As these dynamics continue to evolve, we don’t just see competition in time, space, and resources, but also in content—the combination of which appears to be quite influential:
More educational spending by the (generally secular) state to teach children may teach not just math and reading but also a worldview or life orientation. It may even alter parental behavior and household environment. It is striking that religiosity declines so much between age 12 and 18, before children have left the home. Most likely, instead of a religious school supporting and encouraging religious behavior and instruction, high school becomes a season of secularization.
There is ample research supporting the idea that the specific curriculum and values in a school influence religiosity during childhood and into adulthood …
In other words, the content of education matters. Evidence that education reduces religiosity is fairly weak: American religiosity rose considerably from 1800 until the 1970s, despite rapidly rising educational attainment. But the evidence that specifically secular education might reduce religiosity is more compelling. Indeed, statistically, most researchers who have explored long-run change in religiosity find that education-related variables, which I have argued are a proxy for secular education, can explain nearly the totality of change in religiosity.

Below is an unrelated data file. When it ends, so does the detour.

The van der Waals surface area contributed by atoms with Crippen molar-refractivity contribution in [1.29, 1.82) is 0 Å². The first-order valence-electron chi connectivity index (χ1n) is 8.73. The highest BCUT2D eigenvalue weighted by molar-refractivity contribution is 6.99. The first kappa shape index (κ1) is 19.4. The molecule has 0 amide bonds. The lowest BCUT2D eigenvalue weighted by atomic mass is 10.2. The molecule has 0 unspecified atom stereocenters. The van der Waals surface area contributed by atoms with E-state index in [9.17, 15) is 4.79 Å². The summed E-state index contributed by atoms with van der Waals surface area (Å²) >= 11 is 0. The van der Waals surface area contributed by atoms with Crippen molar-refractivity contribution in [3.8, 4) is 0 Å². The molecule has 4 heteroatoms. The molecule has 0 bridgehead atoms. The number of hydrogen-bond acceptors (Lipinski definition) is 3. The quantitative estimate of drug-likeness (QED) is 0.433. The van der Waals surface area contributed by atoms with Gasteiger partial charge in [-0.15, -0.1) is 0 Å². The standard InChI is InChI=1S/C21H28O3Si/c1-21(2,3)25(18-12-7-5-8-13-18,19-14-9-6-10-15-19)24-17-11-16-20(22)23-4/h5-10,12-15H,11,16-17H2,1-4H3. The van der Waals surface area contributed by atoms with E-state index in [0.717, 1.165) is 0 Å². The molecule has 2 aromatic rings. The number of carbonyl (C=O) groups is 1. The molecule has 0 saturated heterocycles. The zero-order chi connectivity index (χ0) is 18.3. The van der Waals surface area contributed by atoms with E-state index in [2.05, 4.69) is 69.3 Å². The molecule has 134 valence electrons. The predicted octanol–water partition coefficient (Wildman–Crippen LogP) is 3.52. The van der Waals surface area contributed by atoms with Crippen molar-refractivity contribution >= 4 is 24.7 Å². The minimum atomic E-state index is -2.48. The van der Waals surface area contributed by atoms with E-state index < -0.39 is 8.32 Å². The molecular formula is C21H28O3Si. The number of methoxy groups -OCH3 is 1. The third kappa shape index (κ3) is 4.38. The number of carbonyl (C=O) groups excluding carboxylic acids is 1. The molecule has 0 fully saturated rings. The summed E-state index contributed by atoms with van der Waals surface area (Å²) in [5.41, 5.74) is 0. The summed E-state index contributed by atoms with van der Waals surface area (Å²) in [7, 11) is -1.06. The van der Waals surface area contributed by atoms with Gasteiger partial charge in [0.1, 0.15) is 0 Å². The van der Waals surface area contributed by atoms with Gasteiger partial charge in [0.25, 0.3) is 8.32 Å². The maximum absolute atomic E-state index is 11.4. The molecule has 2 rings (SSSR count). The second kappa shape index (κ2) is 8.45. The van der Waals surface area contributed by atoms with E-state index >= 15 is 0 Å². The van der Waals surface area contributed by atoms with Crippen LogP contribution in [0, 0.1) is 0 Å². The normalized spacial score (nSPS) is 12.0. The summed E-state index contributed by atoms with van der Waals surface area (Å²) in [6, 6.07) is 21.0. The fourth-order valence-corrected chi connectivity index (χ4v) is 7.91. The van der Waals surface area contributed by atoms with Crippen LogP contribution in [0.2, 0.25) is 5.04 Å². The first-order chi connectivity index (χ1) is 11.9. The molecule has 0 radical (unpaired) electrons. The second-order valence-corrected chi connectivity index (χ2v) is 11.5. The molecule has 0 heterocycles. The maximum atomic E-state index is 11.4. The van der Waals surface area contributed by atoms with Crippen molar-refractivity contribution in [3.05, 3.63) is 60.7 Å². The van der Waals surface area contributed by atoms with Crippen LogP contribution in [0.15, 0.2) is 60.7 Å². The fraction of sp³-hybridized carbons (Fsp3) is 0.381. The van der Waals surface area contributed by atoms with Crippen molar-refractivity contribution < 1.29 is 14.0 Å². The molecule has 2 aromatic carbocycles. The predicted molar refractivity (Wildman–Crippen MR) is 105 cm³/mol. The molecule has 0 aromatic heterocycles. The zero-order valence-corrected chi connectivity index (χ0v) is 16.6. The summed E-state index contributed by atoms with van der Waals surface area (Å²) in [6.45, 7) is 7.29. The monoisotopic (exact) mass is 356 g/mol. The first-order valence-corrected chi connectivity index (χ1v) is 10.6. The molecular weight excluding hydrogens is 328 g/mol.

The report offers a great deal of clarity on where things currently stand, but when it comes to the wider implications and actual solutions, the answers are less clear. Stone proposes several policy initiatives that may diminish the state’s influence and better empower religious communities and educational institutions, many of which have been offered before: school vouchers and other school choice programs, liberalized zoning rules, eased licensure rules for religious institutions, and more. But while these steps would surely be beneficial, if we are to see the overarching goals fully realized, we may need a bit more backbone than we currently have across our mediating institutions.